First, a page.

Determinants of Mortgage Loan Approval or Denial
Buying a home can be a great investment and source of pride, but navigating the mortgage process early on can be confusing.
Buying a home is an exciting time for you and your family. But it can also be quite stressful — especially the parts that have nothing to do with moving.
After all, you’ll have to fill out reams of forms and provide mountains of documentation just to get a loan approved.
You might be surprised to know that you can qualify for a mortgage loan even with bad credit. In fact, millions of Americans do every year!
Just think about how much easier your life would be if you could buy a home with a low-interest rate and get out of the rent trap.
You could save yourself thousands of dollars by taking the time to learn about mortgages and rates before starting the home-buying process.
Simply knowing some of the things that determine your mortgage loan approval or denial can save you a lot of time and money. So, what are those factors? Well, relax, that’s what this article is all about. So, keep reading.
1. Credit History
Good credit history is essential when applying for a mortgage — and it’s not nearly as difficult to create as you might think. As a consumer, you have the option of deciding which mortgage lender to deal with.
However, bad credit can make it difficult to get a loan and you’ll need to do your research in order to avoid any risks.
If you’re planning on applying for a mortgage loan any time soon, you should be aware that most lenders will pull your credit history.
If you have a low credit score, it could affect the interest rate you pay and how much money you qualify to borrow.
When you plan to apply for a mortgage loan, it’s likely that you’ll be subject to a more rigorous process than in years past.
This is because mortgage lenders are getting smarter about who they lend money to. And the reason for this heightened scrutiny is simple: protecting their profits.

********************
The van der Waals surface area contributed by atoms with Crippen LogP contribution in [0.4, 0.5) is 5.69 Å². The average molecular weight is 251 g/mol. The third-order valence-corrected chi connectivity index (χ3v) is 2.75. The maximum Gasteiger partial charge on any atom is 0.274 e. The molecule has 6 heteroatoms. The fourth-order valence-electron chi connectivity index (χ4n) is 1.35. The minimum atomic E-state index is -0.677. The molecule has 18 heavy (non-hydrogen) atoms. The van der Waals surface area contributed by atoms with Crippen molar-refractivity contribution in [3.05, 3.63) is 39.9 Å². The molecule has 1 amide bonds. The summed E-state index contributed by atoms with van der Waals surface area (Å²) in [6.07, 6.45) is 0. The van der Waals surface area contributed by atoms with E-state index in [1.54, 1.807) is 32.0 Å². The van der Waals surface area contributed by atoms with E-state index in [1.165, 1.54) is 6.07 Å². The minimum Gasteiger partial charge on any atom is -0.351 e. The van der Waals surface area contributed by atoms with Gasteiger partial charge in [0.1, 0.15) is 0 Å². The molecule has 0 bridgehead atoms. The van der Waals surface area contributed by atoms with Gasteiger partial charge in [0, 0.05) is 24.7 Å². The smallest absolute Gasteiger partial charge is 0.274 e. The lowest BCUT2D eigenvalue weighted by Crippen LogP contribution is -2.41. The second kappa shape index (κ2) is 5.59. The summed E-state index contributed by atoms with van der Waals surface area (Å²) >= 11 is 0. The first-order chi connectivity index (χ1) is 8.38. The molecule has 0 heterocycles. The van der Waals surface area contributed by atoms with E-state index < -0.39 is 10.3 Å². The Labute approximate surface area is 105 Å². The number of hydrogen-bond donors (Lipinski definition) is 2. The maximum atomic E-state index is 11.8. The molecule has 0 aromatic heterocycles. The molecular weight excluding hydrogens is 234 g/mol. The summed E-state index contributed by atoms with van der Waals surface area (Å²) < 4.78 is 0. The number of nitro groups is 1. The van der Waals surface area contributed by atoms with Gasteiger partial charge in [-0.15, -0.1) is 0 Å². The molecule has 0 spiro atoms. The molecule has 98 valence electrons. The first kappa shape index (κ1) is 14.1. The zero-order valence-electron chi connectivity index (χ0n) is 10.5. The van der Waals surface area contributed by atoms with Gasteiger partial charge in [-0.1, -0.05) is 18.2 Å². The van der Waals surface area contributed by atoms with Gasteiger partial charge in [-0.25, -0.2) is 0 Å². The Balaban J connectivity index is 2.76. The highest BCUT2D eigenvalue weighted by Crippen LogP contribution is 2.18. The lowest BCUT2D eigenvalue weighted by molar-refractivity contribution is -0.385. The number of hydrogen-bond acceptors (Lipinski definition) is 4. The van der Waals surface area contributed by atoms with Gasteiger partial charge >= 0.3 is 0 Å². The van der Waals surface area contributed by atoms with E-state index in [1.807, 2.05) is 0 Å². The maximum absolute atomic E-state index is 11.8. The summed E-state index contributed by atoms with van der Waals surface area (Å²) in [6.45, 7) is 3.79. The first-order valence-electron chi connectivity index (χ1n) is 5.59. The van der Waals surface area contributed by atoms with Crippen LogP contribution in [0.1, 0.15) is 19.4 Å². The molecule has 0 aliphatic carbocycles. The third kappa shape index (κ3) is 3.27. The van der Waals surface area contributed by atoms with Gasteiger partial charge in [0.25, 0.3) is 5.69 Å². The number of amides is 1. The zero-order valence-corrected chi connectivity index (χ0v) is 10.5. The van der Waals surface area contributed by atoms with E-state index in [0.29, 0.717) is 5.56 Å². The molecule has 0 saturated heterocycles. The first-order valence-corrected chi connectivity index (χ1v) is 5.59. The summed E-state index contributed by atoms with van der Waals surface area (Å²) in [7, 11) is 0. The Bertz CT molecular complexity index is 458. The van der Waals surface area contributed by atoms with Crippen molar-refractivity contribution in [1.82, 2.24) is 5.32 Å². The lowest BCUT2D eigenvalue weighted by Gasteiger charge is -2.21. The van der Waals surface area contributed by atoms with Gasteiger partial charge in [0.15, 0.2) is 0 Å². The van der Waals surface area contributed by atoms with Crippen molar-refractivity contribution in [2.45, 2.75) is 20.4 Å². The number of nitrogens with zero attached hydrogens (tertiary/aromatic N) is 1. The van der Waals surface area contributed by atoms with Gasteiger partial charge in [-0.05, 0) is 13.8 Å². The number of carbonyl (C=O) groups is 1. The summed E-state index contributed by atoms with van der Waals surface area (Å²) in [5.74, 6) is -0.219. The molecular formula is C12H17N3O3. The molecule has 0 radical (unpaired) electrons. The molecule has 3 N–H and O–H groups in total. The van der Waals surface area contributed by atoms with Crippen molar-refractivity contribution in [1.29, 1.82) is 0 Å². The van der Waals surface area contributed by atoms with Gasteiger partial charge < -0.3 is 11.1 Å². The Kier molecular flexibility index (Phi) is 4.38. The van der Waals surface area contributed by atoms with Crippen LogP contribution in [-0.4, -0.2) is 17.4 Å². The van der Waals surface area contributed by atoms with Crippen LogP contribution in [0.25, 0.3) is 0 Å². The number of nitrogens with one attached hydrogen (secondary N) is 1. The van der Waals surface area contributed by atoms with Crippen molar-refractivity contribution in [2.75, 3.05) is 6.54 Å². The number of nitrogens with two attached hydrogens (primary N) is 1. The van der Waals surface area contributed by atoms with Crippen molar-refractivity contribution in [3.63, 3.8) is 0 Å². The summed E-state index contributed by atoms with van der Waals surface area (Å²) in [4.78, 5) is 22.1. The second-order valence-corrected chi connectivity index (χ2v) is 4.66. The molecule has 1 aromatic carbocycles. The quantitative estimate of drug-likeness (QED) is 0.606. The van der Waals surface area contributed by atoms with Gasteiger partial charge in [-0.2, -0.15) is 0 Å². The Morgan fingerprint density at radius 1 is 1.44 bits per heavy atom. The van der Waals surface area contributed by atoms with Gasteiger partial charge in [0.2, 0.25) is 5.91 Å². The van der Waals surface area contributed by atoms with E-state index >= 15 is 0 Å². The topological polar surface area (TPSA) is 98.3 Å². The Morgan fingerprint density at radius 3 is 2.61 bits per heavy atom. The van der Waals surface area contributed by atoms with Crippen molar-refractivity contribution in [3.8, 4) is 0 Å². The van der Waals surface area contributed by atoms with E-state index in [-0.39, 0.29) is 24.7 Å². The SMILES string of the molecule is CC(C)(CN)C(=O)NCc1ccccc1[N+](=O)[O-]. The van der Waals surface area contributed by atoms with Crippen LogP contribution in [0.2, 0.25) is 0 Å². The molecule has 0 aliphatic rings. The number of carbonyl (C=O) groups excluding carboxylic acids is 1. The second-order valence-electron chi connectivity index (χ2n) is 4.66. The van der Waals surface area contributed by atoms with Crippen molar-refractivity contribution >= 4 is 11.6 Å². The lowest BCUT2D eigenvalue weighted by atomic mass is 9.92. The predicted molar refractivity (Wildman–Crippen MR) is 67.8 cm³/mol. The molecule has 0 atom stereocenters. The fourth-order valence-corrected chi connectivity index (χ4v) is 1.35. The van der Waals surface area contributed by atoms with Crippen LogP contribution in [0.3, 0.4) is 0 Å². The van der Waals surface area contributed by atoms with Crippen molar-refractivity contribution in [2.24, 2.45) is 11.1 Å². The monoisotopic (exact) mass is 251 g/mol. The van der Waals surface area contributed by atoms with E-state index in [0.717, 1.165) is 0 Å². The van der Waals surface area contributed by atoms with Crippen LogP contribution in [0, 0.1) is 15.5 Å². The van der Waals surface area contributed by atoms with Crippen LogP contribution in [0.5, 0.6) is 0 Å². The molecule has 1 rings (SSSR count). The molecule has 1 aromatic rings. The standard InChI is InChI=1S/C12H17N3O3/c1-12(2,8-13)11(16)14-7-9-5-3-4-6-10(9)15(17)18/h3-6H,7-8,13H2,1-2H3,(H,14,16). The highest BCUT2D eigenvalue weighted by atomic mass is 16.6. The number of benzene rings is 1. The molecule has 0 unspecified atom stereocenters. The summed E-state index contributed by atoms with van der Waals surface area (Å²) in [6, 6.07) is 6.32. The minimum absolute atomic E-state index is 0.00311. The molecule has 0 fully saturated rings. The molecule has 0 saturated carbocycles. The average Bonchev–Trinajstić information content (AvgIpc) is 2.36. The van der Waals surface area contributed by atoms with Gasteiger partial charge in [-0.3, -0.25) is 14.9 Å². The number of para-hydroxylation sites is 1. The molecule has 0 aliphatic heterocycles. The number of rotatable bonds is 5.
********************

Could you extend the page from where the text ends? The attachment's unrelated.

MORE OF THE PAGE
Poor credit history is usually translated as your inability to settle your past loans. That’s why most lenders will not give you a mortgage loan if you have a poor credit history.
2. Your Location
Homebuyers in certain areas across the US are facing more difficult situations when trying to secure a mortgage.
One of the biggest decisions you’ll make as a new homeowner is your mortgage loan provider. You’ll spend thousands of hours with them.
You’ll be asked about your credit score and loan-to-value ratio, how you plan to pay off your mortgage, and how much you’re willing to spend on a house every month.
The application and approval process for a mortgage loan can be an intimidating experience. It’s not just about getting approved — you also have to find the best interest rate possible.
Where you live can mean the difference between getting a mortgage loan approved and having your application declined.
You know how location affects your insurance premiums, but did you know that it also makes a difference in where you get your mortgage?
You can read more on the various factors that affect your insurance. Those could be the same factors various mortgage companies will use before giving you a loan.